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Toxicological information

Neurotoxicity

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Administrative data

Endpoint:
neurotoxicity
Remarks:
subchronic
Type of information:
experimental study
Adequacy of study:
weight of evidence
Reliability:
2 (reliable with restrictions)
Rationale for reliability incl. deficiencies:
other: Conducted to a reasonable scientific standard. Dose route is not applicable to human exposure.

Data source

Reference
Reference Type:
publication
Title:
Effects of manganese oxide on monkeys as revealed by a combined neurochemical, histological and neurophysiological evaluation
Author:
Eriksson H, Magiste K, Platin L-O, Fonnum F, Hedstrom K-G, Theodorsson-Norheim E, Kristensson K, Stalberg E & Heilbronn E.
Year:
1987
Bibliographic source:
Arch. Toxicol., 61: 46-52.

Materials and methods

Test guideline
Qualifier:
no guideline followed
Principles of method if other than guideline:
The neurochemical, histological and neuropsychological effects of manganese oxide were assessed in monkeys that were repetitively injected intraperitoneally with a manganese (IV) oxide suspension in olive oil. The monkeys were left for 1 week to 6 months before they were sacrificed.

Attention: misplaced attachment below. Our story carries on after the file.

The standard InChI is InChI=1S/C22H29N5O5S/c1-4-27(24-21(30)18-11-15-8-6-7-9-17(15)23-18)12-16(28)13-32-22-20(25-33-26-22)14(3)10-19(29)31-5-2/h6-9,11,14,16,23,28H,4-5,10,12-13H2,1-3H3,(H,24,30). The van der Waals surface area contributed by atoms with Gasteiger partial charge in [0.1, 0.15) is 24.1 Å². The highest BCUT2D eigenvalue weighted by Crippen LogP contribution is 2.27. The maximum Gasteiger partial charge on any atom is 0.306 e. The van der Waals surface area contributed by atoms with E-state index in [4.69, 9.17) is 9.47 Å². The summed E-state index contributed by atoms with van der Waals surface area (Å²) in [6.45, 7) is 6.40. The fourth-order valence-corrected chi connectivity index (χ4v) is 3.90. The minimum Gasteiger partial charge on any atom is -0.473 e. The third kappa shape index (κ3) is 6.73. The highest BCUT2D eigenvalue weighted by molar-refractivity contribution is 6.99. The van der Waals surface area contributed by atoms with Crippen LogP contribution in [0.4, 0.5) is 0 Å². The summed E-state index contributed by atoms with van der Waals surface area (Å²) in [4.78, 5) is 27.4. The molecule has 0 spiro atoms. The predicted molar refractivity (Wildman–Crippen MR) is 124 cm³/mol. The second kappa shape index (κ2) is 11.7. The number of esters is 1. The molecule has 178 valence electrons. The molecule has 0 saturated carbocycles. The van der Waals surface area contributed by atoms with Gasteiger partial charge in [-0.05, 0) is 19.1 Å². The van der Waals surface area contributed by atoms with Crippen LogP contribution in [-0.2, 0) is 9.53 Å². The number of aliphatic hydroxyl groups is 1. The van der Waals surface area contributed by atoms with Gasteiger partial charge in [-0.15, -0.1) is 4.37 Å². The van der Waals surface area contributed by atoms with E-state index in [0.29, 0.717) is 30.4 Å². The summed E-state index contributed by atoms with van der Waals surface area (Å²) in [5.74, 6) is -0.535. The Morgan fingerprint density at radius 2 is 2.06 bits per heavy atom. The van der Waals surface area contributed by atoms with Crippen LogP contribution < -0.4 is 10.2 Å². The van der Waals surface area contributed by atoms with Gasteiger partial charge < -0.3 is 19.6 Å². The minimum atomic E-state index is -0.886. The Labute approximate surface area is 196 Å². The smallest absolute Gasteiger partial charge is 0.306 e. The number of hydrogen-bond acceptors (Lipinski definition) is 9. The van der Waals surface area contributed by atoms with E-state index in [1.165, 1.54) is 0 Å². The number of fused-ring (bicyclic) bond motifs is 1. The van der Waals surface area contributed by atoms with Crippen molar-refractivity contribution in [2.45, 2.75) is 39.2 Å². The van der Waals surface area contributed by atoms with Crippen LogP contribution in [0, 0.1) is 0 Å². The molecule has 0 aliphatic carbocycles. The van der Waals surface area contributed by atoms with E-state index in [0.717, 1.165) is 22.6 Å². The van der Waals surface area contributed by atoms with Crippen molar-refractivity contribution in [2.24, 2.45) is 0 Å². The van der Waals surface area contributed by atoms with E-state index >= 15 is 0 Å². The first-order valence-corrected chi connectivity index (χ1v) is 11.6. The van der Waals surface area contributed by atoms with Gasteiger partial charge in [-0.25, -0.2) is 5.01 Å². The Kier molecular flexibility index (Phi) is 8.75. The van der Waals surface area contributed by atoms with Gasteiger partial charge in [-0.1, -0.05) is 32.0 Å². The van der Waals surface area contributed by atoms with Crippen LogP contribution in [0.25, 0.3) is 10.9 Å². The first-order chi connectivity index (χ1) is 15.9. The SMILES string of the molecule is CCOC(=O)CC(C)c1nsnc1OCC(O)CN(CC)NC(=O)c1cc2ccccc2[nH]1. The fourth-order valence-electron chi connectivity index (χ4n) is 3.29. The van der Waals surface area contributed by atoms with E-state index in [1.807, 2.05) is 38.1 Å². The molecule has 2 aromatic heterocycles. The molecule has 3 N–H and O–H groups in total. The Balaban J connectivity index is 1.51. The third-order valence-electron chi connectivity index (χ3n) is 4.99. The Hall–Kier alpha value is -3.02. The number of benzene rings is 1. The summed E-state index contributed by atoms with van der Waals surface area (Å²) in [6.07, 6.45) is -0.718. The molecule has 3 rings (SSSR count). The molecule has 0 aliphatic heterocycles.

GLP compliance:
not specified
Limit test:
yes

Test material

Reference
Name:
Unnamed
Type:
Constituent
Details on test material:
- Name of test material (as cited in study report): manganese(IV) oxide
- Purity: 99.999%

Test animals

Species:
monkey
Strain:
Macaca fascicularis
Sex:
male
Details on test animals and environmental conditions:
TEST ANIMALS
- Weight at study initiation: 3.5 - 4.5 kg
- Diet: pellets (ad libitum) and fruit (every day)
- Water: ad libitum

Administration / exposure

Route of administration:
intraperitoneal
Vehicle:
olive oil
Analytical verification of doses or concentrations:
not specified
Duration of treatment / exposure:
5 months
Frequency of treatment:
18 separate occasions
Doses / concentrations
Remarks:
Doses / Concentrations:
8 g manganese in total
Basis:
other: amount injected
No. of animals per sex per dose:
4 males
Control animals:
yes, concurrent vehicle

Results and discussion

Effect levels

Dose descriptor:
other: Neurochemical, histological and neurophysiological evaluation
Effect level:
8 other: g in total on 18 occasions over 5 months
Sex:
male
Basis for effect level: